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RIO ROUNDUP Focus on issues with Olympics seems standard; Raisman, Phelps play special roles for US team 1B

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Fourth man enters guilty plea in home invasion JOE WILLIAMS REPORTER

CHRIS CROOK/TIMES RECORDER

Jared and Jenny Cox have planted an acre and a half of hops in front of their home on Gene Cox Memorial Drive in Dresden.

A DIFFERENT TYPE OF

CROP

Tri-Valley High School grads growing three varieties of hops after article sparks interest HAYDEN KULL REPORTER

DRESDEN ops are typically grown out West, but two local farmers are trying to change that. Jared and Jenny Cox became interested in hop farming about two years after Jared read an article about the production of hops in the United States. While their interest was sparked, Jared said it wasn’t the right time to invest in the project.

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See INVASION, Page 8A

It wasn’t until January when they decided it was the right time to try their hand at growing hops because they had open land. The open land was an acre and a half in their front yard and they are now growing three different varieties of hops, totaling 1,400 plants. “I’m just a farmer who saw an opportunity and I love beer,” Jared said. Hops come from the plant Humulus Lupulus and are most commonly used as flavoring in beer. According to the Hop Growers of America website, only 2.7 percent of the commercial hop pro-

Lawsuit: Ballots tossed out for minor errors JESSIE BALMERT GANNETT OHIO

valued thoughts and insight provided by our steering committee,” Summers said in a prepared statement. Summers said he thinks recent tax increases, specifically the recent CAUV adjustment for agricultural land and real estate property re-evaluations, had a big influence on district voters who also were being asked to fund new school buildings. “I’m disappointed, frustrated,” said River View Board of Education President Dan Hothem. “We definitely have the need. I guess people don’t see or un-

COLUMBUS - Have you ever mistakenly printed the wrong date on a check? Make a similar error on a ballot, and your vote might not count in Ohio. Voting rights advocates say that’s not fair. They challenged two laws passed by Ohio’s GOP-controlled state legislature in federal court and won. But Ohio Secretary of State Jon Husted appealed the decision, saying courts were upending democratically passed laws. “(T)he only thing that has been achieved is chaos and voter confusion,” Husted, a Republican, said in a statement. Lawyers will argue whether these laws are constitutional Thursday. Here’s what they do: Ballots can be tossed if voters don’t fill out five fields of basic information such as date of birth or current address on absentee or provisional ballots. The mistakes are relatively rare: about 2,800 ballots were invalidated from the November 2014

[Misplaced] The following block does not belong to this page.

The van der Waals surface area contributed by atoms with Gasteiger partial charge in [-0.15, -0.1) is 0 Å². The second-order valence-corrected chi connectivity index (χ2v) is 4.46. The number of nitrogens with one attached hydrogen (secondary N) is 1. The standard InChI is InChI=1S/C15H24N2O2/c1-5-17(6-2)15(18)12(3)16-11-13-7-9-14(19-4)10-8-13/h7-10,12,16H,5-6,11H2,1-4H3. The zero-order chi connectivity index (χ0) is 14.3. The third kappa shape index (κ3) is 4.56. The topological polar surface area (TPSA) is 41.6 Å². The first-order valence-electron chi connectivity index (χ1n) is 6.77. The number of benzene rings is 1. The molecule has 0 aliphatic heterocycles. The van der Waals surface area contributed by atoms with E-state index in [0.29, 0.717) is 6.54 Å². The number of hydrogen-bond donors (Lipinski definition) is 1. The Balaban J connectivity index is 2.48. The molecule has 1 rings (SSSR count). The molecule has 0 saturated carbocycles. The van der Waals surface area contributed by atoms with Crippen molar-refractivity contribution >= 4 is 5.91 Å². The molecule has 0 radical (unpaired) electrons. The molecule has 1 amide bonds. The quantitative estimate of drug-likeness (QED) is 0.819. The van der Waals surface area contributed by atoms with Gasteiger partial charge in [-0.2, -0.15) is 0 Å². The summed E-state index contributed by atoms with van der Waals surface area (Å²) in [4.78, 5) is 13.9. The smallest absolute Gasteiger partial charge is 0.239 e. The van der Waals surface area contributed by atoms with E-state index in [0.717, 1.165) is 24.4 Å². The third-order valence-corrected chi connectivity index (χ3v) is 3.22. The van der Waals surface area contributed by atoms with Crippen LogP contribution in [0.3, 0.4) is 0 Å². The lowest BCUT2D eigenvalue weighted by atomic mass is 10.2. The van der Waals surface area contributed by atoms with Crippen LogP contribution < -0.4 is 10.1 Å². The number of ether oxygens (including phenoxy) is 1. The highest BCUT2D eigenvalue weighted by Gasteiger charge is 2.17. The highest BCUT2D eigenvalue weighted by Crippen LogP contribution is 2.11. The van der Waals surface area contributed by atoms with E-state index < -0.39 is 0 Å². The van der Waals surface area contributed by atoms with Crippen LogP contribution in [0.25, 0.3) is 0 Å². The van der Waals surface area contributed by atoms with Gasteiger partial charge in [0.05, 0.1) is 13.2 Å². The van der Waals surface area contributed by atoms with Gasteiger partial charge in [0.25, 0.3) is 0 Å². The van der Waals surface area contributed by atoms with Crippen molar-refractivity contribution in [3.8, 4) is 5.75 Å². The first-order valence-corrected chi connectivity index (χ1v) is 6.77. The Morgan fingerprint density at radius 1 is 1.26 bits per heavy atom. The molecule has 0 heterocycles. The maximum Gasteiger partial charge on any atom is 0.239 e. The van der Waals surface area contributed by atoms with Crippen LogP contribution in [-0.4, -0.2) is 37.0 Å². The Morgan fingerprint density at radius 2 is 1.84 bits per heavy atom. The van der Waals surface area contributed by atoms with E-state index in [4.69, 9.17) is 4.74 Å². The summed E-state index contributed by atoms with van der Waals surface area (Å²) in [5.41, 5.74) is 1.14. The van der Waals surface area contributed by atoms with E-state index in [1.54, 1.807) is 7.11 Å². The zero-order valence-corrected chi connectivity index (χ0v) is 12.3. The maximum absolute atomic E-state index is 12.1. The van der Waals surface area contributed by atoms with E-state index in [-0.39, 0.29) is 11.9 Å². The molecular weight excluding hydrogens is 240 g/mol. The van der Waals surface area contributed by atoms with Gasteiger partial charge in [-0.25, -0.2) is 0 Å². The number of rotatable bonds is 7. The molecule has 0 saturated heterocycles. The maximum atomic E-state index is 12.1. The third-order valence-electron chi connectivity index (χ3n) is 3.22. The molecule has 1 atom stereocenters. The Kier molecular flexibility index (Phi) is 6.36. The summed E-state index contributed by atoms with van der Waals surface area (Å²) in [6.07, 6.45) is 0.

See PLANS, Page 8A

See BALLOTS, Page 8A

See HOPS, Page 8A

Future uncertain for RV building plans JOE WILLIAMS STAFF WRITER

COSHOCTON - River View Local School District leaders say they will meet Monday to discuss their next step following voters’ defeat of a funding package to replace and update schools. More than 80 percent of voters in two counties said “no” Tuesday to the district’s request for 5.2 mills in the form of a bond issue and tax levy to combine its four elementary schools and update the high school. School board members previously had considered returning to the ballot

in November if voters defeated the package in Tuesday’s special election, but that might change in light of Tuesday’s margin, Superintendent Dalton SumDalton mers said. “Whether we Summers try this solution again in November, or we develop a plan that is not quite as complete but targeted at the most pressing issues and possibly more accepted by the majority will depend on a complete evaluation and analysis of the facts and data we have, combined with the

COSHOCTON - A fourth man linked to a March home invasion awaits sentencing on felony charges in Coshocton County Common Pleas Court. Darren K. Dreher, 20, of Coshocton, pleaded guilty Wednesday afternoon to aggravated burglary, tampering with evidence and a firearm specification. Those charges all stem from a March 11 home invasion on County Road 23 that ended with two men being captured by an armed woman and two others arrested by sheriff's deputies. Judge Robert Batchelor accepted Dreher's pleas, found him guilty and ordered a presentence investigation before passing sentence, which has not yet been scheduled. Dreher could face up to 17 years in prison and $25,000 in fines, Batchelor told him in court. Two of the four men charged in that case are serving prison terms. Another man also awaits sentencing. Blake R. Lee, 19, of Coshocton, and Jonathan R. Lahna, 20, of Newcomerstown, are both serving seven years in prison on convictions for aggravated burglary, a firearm specification and tampering with evidence. Both men pleaded guilty to those charges in June, and Batchelor sentenced them Friday. On Monday, Zachary W. Donley, 20, of West Lafayette, pleaded guilty to the same charges, plus carrying a concealed weapon, a .380-caliber handgun. Prosecutors also seek forfeiture of that handgun. Batchelor found Donley guilty of those charges and ordered him held

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